Regardless, the most important factor when planning a low carb diet is to make sure you’re staying within the recommended carb intake for your specific diet.
In general, you’ll want to say “so long” to foods with a high proportion of carbs, such as these:
- Grains and pasta: wheat, rice, quinoa, spaghetti, and other noodles
- Bread and bread products: rolls, pita bread, pizza, wraps, bagels
- High carb sweets: cakes, cookies, sugary cereals, doughnuts
- Starchy veggies and legumes: potatoes, sweet potatoes, winter squash, plantains, black beans, chickpeas
- Fruits, dried fruit, and fruit juice: pineapple, apples, dried mango, bananas, orange juice
- Added sugar and sugary foods: table sugar, honey, agave, ice cream, candy, sweetened yogurt
- Sweet beverages: soda, fruit punch, flavored milk, energy drinks
- Certain alcoholic beverages: beer and sugary mixed drinks
- Other high carb foods: chips, crackers, sugary sauces
Remember that many of these foods, especially fruits, starchy veggies, and beans, can be a part of many low carb diets. The amount you can eat depends on your level of carb limits.
There are a bunch of different low carb diets, each with its own recommended carb intake.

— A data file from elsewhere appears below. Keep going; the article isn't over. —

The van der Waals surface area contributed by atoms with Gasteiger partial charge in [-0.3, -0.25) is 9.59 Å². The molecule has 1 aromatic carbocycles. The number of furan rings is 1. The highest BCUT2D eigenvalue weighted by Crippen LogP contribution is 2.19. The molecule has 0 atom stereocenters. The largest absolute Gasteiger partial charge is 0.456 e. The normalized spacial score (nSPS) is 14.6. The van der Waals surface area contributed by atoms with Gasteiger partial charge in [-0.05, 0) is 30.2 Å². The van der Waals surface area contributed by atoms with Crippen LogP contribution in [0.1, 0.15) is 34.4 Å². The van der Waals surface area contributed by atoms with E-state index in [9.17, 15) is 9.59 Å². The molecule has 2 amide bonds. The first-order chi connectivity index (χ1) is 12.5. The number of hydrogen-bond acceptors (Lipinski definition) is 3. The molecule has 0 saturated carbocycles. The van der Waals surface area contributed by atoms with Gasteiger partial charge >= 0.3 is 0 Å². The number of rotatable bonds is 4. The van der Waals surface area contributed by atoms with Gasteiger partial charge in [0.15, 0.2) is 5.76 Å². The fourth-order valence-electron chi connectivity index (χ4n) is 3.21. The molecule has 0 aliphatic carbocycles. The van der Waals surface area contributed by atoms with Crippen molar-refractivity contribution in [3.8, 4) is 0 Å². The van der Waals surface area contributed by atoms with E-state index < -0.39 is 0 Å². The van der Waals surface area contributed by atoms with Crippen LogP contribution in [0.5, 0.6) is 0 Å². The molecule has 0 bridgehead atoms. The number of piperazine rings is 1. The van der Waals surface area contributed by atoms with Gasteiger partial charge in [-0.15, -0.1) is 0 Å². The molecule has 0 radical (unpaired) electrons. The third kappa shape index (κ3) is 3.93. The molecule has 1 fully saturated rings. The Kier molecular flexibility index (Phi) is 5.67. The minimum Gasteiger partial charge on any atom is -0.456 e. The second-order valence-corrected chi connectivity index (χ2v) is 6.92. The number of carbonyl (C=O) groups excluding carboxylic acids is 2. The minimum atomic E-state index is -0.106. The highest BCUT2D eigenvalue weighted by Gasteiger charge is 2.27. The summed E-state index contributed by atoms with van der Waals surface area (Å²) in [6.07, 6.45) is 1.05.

Here’s a 1-week menu for a very low carb ketogenic diet. This plan contains less than 50 grams of carbs per day.
- Breakfast: 2 eggs fried in coconut oil, served with sauteed peppers and spinach
- Lunch: bunless cheeseburger and a green salad topped with sliced avocado and dressed with olive oil and lemon juice
- Dinner: salmon with broccoli sauteed in butter
- Breakfast: omelet made with feta, tomatoes, and arugula
- Lunch: chicken salad made with mayo and celery atop a bed of greens with homemade cream of tomato soup
- Dinner: chicken, broccoli, and cheese casserole
- Breakfast: keto oatmeal
- Lunch: arugula salad with hard-boiled eggs, turkey, avocado, and blue cheese
- Dinner: meatballs and spaghetti squash “noodles”
- Breakfast: full-fat yogurt parfait with walnuts, unsweetened coconut, and raspberries
- Lunch: taco bowl with ground beef, veggies, guacamole, and sour cream
- Dinner: stuffed peppers
- Breakfast: low carb granola over coconut yogurt
- Lunch: low carb chili
- Dinner: keto Parmesan chicken and broccoli
- Breakfast: keto veggie frittata
- Lunch: salmon salad and a keto-friendly green smoothie
- Dinner: low carb turkey and peppers
- Breakfast: keto pancakes with whipped cream
- Lunch: chicken Caesar salad with avocado
- Dinner: coconut milk chicken curry over cauliflower rice
Keep in mind that this is a very low carb plan, so it’s not appropriate for people on more moderate low carb diets.
There’s a lot to learn about low carb diets, including how to do them properly and whether they’re healthy and safe to follow.
Plan and take precautions before jumping into low carb diets. Simple and yummy meal plans can bring you lean energy that gets you through your busy week!
Even though this article offers some helpful advice, it’s best to work with a registered dietitian or another healthcare professional if you’re interested in following a low carb diet.